Wendy ShermanNext Profile
Israel and the American Jewish establishment fought furiously against the nuclear deal that Wendy Sherman forged with Iran as America’s key negotiator. But Sherman, ironically, credits the Jewish values she learned from her parents for her determination to push through during two years of grueling multilateral talks. They are, she says, the same values that inspired her earlier work as a community organizer and a political activist.
“Social action has been a way of life, a gift from my parents,” she told Reform Judaism’s Religious Action Center in Washington last April. “And social action means not being afraid, or if you are, to move ahead anyway, if it’s the right thing to do.”
For Sherman, 66, this meant taking inspiration from her father’s decision to racially integrate his Baltimore area real estate firm and publicly advertise its support for open housing in 1960, when such policies were unheard of.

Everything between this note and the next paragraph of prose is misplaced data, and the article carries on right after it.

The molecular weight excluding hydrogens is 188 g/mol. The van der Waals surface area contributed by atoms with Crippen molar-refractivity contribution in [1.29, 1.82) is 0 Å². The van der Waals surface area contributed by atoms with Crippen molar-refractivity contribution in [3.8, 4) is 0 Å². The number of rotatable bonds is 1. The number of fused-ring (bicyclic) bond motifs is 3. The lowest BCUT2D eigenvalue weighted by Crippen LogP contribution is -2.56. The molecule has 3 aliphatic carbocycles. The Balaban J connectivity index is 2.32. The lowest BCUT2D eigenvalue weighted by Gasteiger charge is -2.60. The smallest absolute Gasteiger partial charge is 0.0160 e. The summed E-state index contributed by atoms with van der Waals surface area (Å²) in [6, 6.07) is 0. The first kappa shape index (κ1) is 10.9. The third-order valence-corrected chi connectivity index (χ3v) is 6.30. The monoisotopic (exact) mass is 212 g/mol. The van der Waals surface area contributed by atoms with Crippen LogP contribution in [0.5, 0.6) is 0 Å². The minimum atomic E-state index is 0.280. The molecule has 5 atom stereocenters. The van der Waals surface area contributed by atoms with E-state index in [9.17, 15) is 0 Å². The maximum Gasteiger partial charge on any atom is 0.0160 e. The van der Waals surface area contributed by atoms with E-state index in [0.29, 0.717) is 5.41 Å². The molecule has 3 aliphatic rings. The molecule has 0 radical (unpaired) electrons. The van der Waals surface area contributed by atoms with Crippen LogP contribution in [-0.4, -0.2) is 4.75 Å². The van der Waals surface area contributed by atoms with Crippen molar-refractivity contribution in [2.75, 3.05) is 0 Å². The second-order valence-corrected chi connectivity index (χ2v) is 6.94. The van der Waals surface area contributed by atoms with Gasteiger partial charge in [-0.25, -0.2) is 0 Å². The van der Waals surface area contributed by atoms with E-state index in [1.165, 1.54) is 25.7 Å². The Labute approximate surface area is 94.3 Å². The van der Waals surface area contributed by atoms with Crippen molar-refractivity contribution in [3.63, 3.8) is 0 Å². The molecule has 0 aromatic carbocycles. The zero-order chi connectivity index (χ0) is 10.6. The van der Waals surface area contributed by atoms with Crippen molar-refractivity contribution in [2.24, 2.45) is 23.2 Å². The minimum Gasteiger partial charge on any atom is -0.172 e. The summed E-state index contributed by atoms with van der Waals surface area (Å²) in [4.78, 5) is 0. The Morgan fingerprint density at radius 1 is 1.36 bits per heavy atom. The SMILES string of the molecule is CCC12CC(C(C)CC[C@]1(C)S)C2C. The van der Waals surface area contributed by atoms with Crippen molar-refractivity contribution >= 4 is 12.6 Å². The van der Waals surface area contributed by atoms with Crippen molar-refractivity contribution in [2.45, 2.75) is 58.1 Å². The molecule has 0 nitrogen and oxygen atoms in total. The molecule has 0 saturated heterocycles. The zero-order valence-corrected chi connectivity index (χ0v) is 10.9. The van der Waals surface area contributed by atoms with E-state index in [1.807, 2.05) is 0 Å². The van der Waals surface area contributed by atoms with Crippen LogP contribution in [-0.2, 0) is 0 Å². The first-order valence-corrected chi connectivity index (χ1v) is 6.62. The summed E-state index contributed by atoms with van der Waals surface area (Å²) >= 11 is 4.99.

From that background, the young Sherman moved into social work, striving to help battered women and the urban poor. Later came a stint as director of EMILY’S List, the political action committee that supports pro-choice, female Democratic candidates. But most important for her future work was her time as chief of staff to then-representative Barbara Mikulski of Maryland, an outspoken liberal Democrat whose successful campaign for U.S. Senate she also managed.
Currently teaching this semester at Harvard University’s John F. Kennedy School of Government, Sherman won’t say what else lies in her future, though she is close to Clinton
“I am not someone who ever had a five-year plan,” she has said of her impressive career to date.